Coordination of hemodynamic monitoring and control performance
Date of Completion
In intensive care units, clinicians must observe various physiological monitoring systems and make adjustments in treatment quickly to prevent medical crises. Current displays provide little assistance to clinicians in either selecting relevant information or coordinating treatment with clinical problems. This thesis used a hemodynamic monitoring and control task to compare design strategies derived from cognitive and ecological psychology. A traditional "strip-chart" display was compared with an integrated balloon display and an ecological potentials display. The traditional "strip-chart" showed target and danger values for three pressures and cardiac output as five independent graphs. The integrated balloon display showed the biological constraints on pressure and flow in an object-like display. The ecological potentials display immersed pressures and flows (symptoms) in the etiology space to show the relationships of symptoms to causes. Dynamic simulations of common clinical problems were generated by a computer model of Guyton (1980) and presented in an interactive computer environment. Critical care nurses, nursing students, and non-nurses observed changes in pressures and flow corresponding to certain disease states and corrected those states using simulated drugs. It was hypothesized that speed and accuracy of treatment coordination with the traditional strip-chart display would be increasingly improved by the integrated balloon display and further enhanced by the ecological potentials display. In general, this order held for both novices and experts and was a significant main effect in the analysis of variance. The results of the five experiments showed that treatment coordination was significantly faster and more accurate with the integrated balloon display than with the traditional strip-chart display, and still further improved with the ecological potentials display. The results suggest that, when a display explicitly makes available relevant lawful constraints or relationships, the number of degrees of freedom that must be cognitively managed by the user will be reduced. When the observables of the display are scaled to the controllables so that the kind and number of things to be controlled match the kind and number of controls available and are at the scale required by the task goal and operator's intentions, the degrees of freedom are further reduced. ^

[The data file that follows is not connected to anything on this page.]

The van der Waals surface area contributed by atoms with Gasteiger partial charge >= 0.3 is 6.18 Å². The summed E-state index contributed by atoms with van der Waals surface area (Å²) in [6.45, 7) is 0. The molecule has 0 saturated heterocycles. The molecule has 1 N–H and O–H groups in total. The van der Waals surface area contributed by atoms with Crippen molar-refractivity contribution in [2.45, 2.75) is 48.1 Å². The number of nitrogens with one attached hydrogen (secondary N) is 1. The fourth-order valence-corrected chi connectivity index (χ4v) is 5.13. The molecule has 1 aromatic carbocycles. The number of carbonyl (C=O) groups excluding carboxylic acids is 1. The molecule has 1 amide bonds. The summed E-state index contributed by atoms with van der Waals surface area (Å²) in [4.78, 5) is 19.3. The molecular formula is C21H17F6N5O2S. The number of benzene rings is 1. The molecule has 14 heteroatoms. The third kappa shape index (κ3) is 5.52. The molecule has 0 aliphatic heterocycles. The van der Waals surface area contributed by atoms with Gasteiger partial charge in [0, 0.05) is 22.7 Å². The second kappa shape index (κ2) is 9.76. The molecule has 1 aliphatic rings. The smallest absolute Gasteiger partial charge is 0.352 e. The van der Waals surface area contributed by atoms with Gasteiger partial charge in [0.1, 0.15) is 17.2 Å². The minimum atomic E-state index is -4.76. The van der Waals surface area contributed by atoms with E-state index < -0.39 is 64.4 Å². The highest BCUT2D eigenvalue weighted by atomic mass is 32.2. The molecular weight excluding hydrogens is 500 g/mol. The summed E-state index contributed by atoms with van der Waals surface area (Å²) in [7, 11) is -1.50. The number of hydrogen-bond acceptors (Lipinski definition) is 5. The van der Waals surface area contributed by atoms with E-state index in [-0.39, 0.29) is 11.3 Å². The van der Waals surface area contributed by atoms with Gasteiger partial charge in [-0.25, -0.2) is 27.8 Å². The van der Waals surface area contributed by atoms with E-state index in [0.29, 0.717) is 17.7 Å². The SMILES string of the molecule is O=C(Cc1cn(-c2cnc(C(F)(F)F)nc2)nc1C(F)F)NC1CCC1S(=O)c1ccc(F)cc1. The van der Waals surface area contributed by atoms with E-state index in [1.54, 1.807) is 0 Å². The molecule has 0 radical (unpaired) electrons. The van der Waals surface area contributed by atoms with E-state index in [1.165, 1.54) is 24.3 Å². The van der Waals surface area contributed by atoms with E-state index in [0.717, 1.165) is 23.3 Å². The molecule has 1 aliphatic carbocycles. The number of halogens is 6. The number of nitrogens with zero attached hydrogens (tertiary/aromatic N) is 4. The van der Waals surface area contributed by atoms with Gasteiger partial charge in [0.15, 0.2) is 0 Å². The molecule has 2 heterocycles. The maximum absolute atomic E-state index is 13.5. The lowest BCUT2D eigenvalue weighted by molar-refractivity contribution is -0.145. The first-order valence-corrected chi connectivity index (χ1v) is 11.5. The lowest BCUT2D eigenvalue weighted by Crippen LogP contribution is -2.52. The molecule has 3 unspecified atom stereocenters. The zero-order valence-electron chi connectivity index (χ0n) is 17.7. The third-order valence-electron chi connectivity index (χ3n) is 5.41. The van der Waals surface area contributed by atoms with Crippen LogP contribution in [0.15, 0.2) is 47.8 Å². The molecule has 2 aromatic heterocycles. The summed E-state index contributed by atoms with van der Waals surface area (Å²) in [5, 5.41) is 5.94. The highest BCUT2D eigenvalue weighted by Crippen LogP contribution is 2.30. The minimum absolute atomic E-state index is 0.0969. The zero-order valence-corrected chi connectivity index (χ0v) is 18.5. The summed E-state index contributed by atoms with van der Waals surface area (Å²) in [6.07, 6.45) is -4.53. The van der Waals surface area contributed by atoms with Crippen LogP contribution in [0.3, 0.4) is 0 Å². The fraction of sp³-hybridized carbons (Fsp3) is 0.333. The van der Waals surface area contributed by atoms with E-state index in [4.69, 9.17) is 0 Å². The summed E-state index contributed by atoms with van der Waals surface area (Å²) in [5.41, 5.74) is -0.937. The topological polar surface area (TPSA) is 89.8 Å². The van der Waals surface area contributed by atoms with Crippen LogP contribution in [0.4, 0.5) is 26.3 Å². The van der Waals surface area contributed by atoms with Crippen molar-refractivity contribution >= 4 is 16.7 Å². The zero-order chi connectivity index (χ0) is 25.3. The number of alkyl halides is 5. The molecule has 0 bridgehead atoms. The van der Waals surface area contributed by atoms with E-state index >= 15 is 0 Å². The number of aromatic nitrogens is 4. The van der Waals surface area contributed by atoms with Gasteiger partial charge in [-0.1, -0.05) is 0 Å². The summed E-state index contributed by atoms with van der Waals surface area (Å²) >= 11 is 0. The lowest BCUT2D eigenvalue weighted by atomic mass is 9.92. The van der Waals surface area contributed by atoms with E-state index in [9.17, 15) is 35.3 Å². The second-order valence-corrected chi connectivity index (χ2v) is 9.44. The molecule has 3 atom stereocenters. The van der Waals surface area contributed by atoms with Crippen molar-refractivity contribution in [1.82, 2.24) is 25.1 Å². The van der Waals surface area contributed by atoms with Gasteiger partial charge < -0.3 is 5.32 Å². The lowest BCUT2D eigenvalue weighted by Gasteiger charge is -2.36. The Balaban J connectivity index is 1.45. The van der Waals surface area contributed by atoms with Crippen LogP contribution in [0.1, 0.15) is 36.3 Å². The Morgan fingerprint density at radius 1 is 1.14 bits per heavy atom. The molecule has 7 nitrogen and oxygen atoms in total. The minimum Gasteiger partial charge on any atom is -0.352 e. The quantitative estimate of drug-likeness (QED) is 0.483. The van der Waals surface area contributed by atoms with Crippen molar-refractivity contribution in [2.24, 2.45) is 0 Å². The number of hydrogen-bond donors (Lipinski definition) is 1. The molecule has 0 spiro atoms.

Effken, Judith Ann, "Coordination of hemodynamic monitoring and control performance" (1993). Doctoral Dissertations. Paper AAI9405258.